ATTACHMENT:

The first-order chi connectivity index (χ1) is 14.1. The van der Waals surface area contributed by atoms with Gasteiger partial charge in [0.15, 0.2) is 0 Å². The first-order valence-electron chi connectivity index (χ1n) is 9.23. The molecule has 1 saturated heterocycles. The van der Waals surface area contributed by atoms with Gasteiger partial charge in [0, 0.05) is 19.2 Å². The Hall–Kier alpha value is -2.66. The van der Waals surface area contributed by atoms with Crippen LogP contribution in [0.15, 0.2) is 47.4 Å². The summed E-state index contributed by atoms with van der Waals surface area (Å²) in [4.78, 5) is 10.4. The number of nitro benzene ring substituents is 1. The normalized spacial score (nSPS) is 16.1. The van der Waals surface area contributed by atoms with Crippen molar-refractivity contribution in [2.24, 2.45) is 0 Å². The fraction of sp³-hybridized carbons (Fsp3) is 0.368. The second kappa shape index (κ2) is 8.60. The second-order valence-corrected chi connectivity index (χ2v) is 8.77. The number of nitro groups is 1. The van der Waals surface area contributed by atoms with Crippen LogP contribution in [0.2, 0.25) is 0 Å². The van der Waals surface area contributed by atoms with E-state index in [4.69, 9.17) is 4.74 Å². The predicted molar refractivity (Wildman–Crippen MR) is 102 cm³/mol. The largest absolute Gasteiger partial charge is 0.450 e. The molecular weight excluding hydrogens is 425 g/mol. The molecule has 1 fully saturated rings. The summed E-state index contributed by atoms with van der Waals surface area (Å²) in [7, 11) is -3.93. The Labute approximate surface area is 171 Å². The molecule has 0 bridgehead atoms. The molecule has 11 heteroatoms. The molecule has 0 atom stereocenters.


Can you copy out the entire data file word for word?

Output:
The first-order chi connectivity index (χ1) is 14.1. The van der Waals surface area contributed by atoms with Gasteiger partial charge in [0.15, 0.2) is 0 Å². The first-order valence-electron chi connectivity index (χ1n) is 9.23. The molecule has 1 saturated heterocycles. The van der Waals surface area contributed by atoms with Gasteiger partial charge in [0, 0.05) is 19.2 Å². The Hall–Kier alpha value is -2.66. The van der Waals surface area contributed by atoms with Crippen LogP contribution in [0.15, 0.2) is 47.4 Å². The summed E-state index contributed by atoms with van der Waals surface area (Å²) in [4.78, 5) is 10.4. The number of nitro benzene ring substituents is 1. The normalized spacial score (nSPS) is 16.1. The van der Waals surface area contributed by atoms with Crippen molar-refractivity contribution in [2.24, 2.45) is 0 Å². The fraction of sp³-hybridized carbons (Fsp3) is 0.368. The second kappa shape index (κ2) is 8.60. The second-order valence-corrected chi connectivity index (χ2v) is 8.77. The number of nitro groups is 1. The van der Waals surface area contributed by atoms with Crippen LogP contribution in [0.2, 0.25) is 0 Å². The van der Waals surface area contributed by atoms with E-state index in [4.69, 9.17) is 4.74 Å². The predicted molar refractivity (Wildman–Crippen MR) is 102 cm³/mol. The largest absolute Gasteiger partial charge is 0.450 e. The molecular weight excluding hydrogens is 425 g/mol. The molecule has 1 fully saturated rings. The summed E-state index contributed by atoms with van der Waals surface area (Å²) in [7, 11) is -3.93. The Labute approximate surface area is 171 Å². The molecule has 0 bridgehead atoms. The molecule has 11 heteroatoms. The molecule has 0 atom stereocenters.